You don’t just back out at the altar. Not in Pakistan… “‘Til death do us part?”
“Because you love Natasha.”
And he froze.
His smile. His eyes. Everything.
It was an unfortunate circumstance.
Zaed was down on one knee, holding up a sparkly ornament; a masterpiece of one thick gold band set with a large emerald flanked by two smaller diamonds. After staring at it for a few seconds, he finally looked up at me. His chiseled face was crumpled into a curious frown.
“Uhm – Zaed?” I stared back. “What are you doing?”
“Found it on the floor,” he said. “Is it yours?”
Okay. So, he hadn’t suddenly lost his mind and decided to propose to me. I shook my head to answer his question.
“Maybe it’s Natty’s.” I pointed a thumb at Natasha and tried to speak above the deafening party sounds. “And by the way–”
I was going to prompt him to stand up but before I knew it, the relative peace was destroyed by a loud and unsavory sound. Someone was screaming. It was Natasha. She was screaming and gasping for air all at the same time.
I studied her to find an answer but she was too busy clutching her face with one hand and her heart with the other.
“Oh. My. God.” She gasped, staring at something south of herself. “Zaed – yes. Yes! I ABSOLUTELY YES!”
I turned sharply to look at our friend and my mind phased out for a few seconds. Zaed was still kneeling in front of her with the expensive ring gleaming like the North Star between his two fingers.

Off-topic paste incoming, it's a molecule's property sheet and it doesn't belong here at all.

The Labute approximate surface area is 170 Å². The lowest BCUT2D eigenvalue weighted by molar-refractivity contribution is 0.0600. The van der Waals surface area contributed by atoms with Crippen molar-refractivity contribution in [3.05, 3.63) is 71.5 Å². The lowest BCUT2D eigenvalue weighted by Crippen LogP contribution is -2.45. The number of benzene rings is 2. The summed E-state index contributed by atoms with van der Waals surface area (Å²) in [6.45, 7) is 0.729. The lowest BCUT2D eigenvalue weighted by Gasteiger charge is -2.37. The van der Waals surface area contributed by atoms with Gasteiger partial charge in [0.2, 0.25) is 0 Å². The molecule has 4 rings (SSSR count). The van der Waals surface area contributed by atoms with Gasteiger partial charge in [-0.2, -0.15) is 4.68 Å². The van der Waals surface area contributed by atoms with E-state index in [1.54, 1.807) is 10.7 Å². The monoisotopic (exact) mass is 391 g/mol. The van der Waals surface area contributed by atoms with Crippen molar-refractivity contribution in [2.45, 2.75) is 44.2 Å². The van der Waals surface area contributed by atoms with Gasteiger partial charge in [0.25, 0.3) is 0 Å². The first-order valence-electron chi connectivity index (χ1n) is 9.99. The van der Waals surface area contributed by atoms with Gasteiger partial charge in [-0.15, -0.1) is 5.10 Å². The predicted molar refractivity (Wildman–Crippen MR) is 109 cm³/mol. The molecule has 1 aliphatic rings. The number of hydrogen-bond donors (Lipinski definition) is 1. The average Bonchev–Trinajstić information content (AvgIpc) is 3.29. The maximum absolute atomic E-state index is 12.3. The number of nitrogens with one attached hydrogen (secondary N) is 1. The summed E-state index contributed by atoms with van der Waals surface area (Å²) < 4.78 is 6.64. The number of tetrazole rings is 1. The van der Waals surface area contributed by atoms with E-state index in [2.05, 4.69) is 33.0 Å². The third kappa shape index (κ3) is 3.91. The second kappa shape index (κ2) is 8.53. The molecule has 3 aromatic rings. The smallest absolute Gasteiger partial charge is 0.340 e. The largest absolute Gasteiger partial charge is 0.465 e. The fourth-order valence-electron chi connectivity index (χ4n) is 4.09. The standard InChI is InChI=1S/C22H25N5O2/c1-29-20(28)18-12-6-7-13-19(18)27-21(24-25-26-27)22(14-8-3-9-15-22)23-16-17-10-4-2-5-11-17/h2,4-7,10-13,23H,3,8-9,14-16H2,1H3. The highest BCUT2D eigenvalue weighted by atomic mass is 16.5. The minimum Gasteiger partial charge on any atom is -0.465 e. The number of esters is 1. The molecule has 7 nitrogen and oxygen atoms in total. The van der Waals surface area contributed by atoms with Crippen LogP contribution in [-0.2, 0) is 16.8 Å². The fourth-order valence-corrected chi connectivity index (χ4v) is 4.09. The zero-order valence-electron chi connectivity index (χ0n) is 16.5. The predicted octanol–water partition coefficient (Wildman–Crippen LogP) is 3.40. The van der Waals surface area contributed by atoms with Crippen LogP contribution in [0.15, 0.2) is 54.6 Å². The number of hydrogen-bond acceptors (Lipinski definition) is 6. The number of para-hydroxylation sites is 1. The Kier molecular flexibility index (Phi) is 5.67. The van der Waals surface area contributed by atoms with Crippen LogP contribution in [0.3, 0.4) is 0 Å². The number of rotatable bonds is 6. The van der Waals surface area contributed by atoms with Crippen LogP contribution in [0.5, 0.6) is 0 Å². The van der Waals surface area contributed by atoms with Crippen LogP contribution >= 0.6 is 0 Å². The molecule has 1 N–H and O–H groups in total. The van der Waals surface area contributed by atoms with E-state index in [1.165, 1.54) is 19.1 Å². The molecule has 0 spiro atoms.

It was amazing how smoothly her shriek pierced through a blaring surround sound deck chugging out drum beats faster than my pulse rate and managed to get the attention of some twenty five howling and dancing adults in the den. Everything came to a momentary halt. Then, they all rushed over, talking, shouting, gesticulating all at once and hurting my poor ears. Each one was dead sure that Zaed had proposed to my cousin.
“Did she say yes?” someone asked.
“DID YOU, NATTY?” A girl standing just three inches away from me hollered.
“No! Wait!” Zaed seemed to have found his voice, not his legs so much. “I never asked her!”
“Well, then, go ahead, man! What’re ya waiting for? Be a man!” A boy we barely knew but often saw at Amber’s parties prompted.
“Ask her! Ask her! Ask her!” the crowd chanted. Zaed looked positively mortified. Too shocked to say anything. Natasha came to his rescue and slipped the beautiful ring on her perfectly manicured finger all by herself as if she owned the trinket. The crowd broke into a frenzy of claps and cheers.